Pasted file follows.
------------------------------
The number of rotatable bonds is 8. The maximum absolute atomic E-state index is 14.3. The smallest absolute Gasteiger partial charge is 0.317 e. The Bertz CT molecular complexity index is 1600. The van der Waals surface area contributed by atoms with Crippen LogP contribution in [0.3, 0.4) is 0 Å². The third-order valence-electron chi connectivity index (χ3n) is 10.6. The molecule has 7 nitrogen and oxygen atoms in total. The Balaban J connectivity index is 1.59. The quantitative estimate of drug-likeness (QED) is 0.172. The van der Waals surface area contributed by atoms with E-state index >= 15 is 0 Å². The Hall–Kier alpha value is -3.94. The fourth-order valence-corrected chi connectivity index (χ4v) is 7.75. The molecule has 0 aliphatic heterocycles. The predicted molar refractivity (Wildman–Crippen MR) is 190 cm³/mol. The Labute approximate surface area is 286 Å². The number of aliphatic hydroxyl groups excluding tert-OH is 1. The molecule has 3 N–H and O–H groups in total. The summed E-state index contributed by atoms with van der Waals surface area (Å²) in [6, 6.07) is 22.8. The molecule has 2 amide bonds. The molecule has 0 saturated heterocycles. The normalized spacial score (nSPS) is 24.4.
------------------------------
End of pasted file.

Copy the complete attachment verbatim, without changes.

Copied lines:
The number of rotatable bonds is 8. The maximum absolute atomic E-state index is 14.3. The smallest absolute Gasteiger partial charge is 0.317 e. The Bertz CT molecular complexity index is 1600. The van der Waals surface area contributed by atoms with Crippen LogP contribution in [0.3, 0.4) is 0 Å². The third-order valence-electron chi connectivity index (χ3n) is 10.6. The molecule has 7 nitrogen and oxygen atoms in total. The Balaban J connectivity index is 1.59. The quantitative estimate of drug-likeness (QED) is 0.172. The van der Waals surface area contributed by atoms with E-state index >= 15 is 0 Å². The Hall–Kier alpha value is -3.94. The fourth-order valence-corrected chi connectivity index (χ4v) is 7.75. The molecule has 0 aliphatic heterocycles. The predicted molar refractivity (Wildman–Crippen MR) is 190 cm³/mol. The Labute approximate surface area is 286 Å². The number of aliphatic hydroxyl groups excluding tert-OH is 1. The molecule has 3 N–H and O–H groups in total. The summed E-state index contributed by atoms with van der Waals surface area (Å²) in [6, 6.07) is 22.8. The molecule has 2 amide bonds. The molecule has 0 saturated heterocycles. The normalized spacial score (nSPS) is 24.4.